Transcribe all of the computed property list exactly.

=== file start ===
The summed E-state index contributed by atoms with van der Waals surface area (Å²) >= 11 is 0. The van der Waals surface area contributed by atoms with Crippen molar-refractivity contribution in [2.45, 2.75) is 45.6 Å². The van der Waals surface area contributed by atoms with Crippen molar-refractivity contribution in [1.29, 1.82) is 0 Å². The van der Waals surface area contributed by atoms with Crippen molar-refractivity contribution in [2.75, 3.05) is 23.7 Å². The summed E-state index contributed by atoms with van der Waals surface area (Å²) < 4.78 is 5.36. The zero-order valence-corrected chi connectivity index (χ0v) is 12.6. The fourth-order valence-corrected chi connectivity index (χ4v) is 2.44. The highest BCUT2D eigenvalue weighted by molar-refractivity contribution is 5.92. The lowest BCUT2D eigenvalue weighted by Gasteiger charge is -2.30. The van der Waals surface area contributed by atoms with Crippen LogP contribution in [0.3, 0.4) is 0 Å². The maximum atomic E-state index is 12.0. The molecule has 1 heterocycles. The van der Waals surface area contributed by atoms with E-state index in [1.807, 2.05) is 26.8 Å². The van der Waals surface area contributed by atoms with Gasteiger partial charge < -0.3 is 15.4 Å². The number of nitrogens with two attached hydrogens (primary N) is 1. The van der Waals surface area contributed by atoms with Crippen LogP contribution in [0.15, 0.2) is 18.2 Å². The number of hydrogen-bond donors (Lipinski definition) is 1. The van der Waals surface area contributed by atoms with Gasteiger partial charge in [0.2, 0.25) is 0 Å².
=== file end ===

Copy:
The summed E-state index contributed by atoms with van der Waals surface area (Å²) >= 11 is 0. The van der Waals surface area contributed by atoms with Crippen molar-refractivity contribution in [2.45, 2.75) is 45.6 Å². The van der Waals surface area contributed by atoms with Crippen molar-refractivity contribution in [1.29, 1.82) is 0 Å². The van der Waals surface area contributed by atoms with Crippen molar-refractivity contribution in [2.75, 3.05) is 23.7 Å². The summed E-state index contributed by atoms with van der Waals surface area (Å²) < 4.78 is 5.36. The zero-order valence-corrected chi connectivity index (χ0v) is 12.6. The fourth-order valence-corrected chi connectivity index (χ4v) is 2.44. The highest BCUT2D eigenvalue weighted by molar-refractivity contribution is 5.92. The lowest BCUT2D eigenvalue weighted by Gasteiger charge is -2.30. The van der Waals surface area contributed by atoms with Crippen LogP contribution in [0.3, 0.4) is 0 Å². The maximum atomic E-state index is 12.0. The molecule has 1 heterocycles. The van der Waals surface area contributed by atoms with E-state index in [1.807, 2.05) is 26.8 Å². The van der Waals surface area contributed by atoms with Gasteiger partial charge < -0.3 is 15.4 Å². The number of nitrogens with two attached hydrogens (primary N) is 1. The van der Waals surface area contributed by atoms with Crippen LogP contribution in [0.15, 0.2) is 18.2 Å². The number of hydrogen-bond donors (Lipinski definition) is 1. The van der Waals surface area contributed by atoms with Gasteiger partial charge in [0.2, 0.25) is 0 Å².